Jimmy Andrex reviews the pie of the week – this time from William Noble Family Butchers in Wakefield. “A Noble’s steak pie is an everyday celebration of wholesome certainty; like a grittier version of The Waltons. They’re freshly made every day, the oven’s in the shop and the smell when they open the door should be regulated by some sort of statute”.
There are no recommendations for plague books, or books on Brexit, yet all of the books we recommend are very topical and touch on current anxieties about the environment, right-wing populism, religious and racial identity, mental health, and current politics and economics. There is also hope, warmth, optimism and practical suggestions. This is, by no means, a gloomy reading list!
Norky goes back to the early fifties to recall a time when some things were scarcer, but the magic of his childhood Christmas lives on in his memories.
Dr Pam Jarvis reflects on the meaning of the Winter Solstice, as we move from the shortest day and into the light. So, what of our duplicitous government, fractured nation and spoiled Christmas? As the New Year dawns, the time to silence, to uproot and to tear down will be coming to an end, and the time to speak, to plant and to mend will be coming around.
Peter Norcliffe’s latest piece goes into local history, older agricultural practises and his memories of his uncle’s tractor.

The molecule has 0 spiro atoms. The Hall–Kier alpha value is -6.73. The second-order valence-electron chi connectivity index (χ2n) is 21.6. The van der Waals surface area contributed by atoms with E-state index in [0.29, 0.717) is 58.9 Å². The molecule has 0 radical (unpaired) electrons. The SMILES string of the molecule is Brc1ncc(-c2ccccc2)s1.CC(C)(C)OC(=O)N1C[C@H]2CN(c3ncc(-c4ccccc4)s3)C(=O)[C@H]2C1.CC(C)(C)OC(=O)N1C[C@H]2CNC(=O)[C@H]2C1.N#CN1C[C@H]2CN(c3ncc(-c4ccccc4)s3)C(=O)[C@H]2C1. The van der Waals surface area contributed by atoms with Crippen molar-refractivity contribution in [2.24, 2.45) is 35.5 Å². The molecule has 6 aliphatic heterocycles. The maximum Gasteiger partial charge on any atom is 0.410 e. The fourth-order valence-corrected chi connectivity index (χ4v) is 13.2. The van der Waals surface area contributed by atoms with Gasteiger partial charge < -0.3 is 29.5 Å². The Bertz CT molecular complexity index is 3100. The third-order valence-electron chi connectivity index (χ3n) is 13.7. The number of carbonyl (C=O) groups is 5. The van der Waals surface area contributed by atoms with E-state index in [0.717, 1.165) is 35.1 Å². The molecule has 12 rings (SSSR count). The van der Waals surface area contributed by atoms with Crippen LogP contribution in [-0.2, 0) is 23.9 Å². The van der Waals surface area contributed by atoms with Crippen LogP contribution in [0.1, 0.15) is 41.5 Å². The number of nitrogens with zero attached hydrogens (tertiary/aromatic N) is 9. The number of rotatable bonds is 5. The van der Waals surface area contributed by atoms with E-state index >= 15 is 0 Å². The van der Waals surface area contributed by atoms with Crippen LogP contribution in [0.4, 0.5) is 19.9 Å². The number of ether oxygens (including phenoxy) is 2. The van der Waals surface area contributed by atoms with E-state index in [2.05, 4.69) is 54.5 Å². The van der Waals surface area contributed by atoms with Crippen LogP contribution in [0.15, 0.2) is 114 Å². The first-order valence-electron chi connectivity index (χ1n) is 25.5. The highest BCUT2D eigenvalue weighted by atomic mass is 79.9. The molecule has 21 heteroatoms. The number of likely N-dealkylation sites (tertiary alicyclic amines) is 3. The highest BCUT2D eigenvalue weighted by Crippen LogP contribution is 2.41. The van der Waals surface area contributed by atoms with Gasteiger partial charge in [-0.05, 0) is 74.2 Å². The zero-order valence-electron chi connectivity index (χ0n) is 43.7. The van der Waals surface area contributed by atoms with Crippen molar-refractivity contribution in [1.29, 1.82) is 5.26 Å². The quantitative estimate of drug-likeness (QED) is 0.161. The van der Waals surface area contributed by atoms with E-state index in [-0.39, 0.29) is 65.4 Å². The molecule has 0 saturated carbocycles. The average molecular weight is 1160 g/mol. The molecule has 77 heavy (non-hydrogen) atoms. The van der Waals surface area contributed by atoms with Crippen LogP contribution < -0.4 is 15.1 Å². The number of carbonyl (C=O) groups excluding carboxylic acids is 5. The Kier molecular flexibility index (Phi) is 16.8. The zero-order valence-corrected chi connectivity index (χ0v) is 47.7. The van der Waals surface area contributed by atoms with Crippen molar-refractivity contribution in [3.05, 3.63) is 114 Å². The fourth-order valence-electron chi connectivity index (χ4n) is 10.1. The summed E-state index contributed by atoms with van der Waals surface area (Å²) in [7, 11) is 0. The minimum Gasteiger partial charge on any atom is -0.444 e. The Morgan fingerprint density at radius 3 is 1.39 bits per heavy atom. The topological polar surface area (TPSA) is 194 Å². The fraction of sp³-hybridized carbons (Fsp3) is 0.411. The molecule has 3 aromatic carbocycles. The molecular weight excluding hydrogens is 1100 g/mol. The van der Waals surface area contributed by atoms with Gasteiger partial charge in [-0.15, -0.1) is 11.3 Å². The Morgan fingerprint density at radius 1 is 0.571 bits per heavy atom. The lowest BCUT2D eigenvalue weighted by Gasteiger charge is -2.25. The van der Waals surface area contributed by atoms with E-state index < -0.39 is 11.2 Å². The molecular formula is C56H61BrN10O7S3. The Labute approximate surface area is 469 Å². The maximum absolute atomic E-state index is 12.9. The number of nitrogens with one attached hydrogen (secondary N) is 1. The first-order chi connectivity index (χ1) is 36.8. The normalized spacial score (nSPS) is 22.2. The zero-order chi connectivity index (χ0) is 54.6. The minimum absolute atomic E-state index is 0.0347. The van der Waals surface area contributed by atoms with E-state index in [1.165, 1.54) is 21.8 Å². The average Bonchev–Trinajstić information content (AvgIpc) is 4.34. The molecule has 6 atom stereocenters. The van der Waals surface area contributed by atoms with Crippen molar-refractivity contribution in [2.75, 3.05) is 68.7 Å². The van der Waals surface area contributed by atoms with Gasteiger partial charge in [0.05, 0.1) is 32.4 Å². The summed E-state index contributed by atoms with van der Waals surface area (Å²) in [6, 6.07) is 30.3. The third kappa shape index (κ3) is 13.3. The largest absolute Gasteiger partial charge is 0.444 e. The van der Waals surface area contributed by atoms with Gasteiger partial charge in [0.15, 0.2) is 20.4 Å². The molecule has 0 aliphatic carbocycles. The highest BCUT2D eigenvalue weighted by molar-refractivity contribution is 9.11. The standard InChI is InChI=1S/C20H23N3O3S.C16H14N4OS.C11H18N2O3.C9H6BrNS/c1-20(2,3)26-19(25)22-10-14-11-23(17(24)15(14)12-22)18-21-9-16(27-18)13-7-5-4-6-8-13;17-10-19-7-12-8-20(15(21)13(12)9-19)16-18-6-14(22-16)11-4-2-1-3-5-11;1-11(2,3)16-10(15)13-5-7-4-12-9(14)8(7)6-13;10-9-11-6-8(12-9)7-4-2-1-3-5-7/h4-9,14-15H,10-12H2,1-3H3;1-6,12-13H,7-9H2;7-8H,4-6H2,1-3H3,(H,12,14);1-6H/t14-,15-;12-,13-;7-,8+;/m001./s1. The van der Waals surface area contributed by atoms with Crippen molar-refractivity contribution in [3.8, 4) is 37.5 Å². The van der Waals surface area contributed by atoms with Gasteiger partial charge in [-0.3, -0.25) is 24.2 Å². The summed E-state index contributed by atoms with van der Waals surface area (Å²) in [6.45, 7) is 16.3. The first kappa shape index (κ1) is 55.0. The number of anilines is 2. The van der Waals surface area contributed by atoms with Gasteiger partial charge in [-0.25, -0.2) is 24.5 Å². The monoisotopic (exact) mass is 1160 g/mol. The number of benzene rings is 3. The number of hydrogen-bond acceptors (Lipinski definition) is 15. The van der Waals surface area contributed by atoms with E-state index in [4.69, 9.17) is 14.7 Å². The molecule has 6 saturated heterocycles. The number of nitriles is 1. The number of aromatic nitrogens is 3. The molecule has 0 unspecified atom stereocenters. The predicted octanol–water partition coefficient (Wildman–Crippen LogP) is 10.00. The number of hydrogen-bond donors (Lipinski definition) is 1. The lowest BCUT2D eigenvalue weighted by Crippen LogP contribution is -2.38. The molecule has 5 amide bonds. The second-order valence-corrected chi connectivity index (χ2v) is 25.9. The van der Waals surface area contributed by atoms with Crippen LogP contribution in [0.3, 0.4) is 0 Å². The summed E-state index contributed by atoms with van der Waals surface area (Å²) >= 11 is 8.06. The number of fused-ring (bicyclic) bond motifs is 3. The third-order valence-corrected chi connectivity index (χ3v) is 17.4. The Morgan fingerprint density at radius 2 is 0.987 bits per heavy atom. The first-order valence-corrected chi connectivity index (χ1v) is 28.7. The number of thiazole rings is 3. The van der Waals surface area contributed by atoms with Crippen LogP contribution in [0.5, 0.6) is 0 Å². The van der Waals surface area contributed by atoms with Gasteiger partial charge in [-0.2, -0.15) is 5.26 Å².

In troubled times, with rampant division, there remains one part of our culture about which there must surely be widespread unity, especially in the forgotten land of the North of England: Pies.
Pen Hemingway looks at the history of The Retreat, an 18th century Quaker-run asylum in York which pioneered treatment for the mentally ill. Hemingway writes about some of the patients admitted to the hospital, and how they were treated. “The Retreat may well have been a pioneer in terms of its treatment of its patients, but many of us will be grateful of being born in somewhat more enlightened days that allowed us to avoid ending up there.”
Marcus Cain visits the Hyde Park Book Club in Leeds, one of many venues impacted by the pandemic. He speaks to HPBC’s owner Jack about his work keeping the venue alive in such extraordinary times, along with a local performer.
The decriminalisation of rape: why the justice system is failing rape survivors and what needs to change
Dr Stella Perrott discusses a new report that shows that the overwhelming majority of sexual assault perpetrators have escaped consequences. “The criminal justice system, from police and prosecution service to the courts, is riddled with ‘rape myths’, is disempowering of and even harmful to victims”
Pen Hemingway looks at the 19th century practice of ‘wife sales’. Looked down on by middle-class journalists of the time, the act may in fact have been a way for women, still the legal property of their husbands, to escape abusive or unhappy marriages.